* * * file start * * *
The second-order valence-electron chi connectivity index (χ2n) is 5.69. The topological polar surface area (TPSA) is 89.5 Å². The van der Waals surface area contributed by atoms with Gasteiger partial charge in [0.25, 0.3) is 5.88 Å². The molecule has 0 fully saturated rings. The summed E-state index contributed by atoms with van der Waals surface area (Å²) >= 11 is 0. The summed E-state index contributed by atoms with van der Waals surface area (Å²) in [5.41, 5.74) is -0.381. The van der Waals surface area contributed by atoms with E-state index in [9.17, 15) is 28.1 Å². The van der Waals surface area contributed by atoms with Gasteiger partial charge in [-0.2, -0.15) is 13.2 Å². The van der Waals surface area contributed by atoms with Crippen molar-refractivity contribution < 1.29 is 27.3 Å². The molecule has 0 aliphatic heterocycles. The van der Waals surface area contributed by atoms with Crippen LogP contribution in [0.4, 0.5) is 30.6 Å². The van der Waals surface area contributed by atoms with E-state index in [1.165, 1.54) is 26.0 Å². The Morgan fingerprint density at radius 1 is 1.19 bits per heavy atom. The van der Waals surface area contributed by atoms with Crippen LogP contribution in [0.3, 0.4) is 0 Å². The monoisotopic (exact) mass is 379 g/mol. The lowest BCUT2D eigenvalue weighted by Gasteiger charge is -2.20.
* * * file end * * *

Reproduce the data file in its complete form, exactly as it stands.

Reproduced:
The second-order valence-electron chi connectivity index (χ2n) is 5.69. The topological polar surface area (TPSA) is 89.5 Å². The van der Waals surface area contributed by atoms with Gasteiger partial charge in [0.25, 0.3) is 5.88 Å². The molecule has 0 fully saturated rings. The summed E-state index contributed by atoms with van der Waals surface area (Å²) >= 11 is 0. The summed E-state index contributed by atoms with van der Waals surface area (Å²) in [5.41, 5.74) is -0.381. The van der Waals surface area contributed by atoms with E-state index in [9.17, 15) is 28.1 Å². The van der Waals surface area contributed by atoms with Gasteiger partial charge in [-0.2, -0.15) is 13.2 Å². The van der Waals surface area contributed by atoms with Crippen molar-refractivity contribution < 1.29 is 27.3 Å². The molecule has 0 aliphatic heterocycles. The van der Waals surface area contributed by atoms with Crippen LogP contribution in [0.4, 0.5) is 30.6 Å². The van der Waals surface area contributed by atoms with E-state index in [1.165, 1.54) is 26.0 Å². The Morgan fingerprint density at radius 1 is 1.19 bits per heavy atom. The van der Waals surface area contributed by atoms with Crippen LogP contribution in [0.3, 0.4) is 0 Å². The monoisotopic (exact) mass is 379 g/mol. The lowest BCUT2D eigenvalue weighted by Gasteiger charge is -2.20.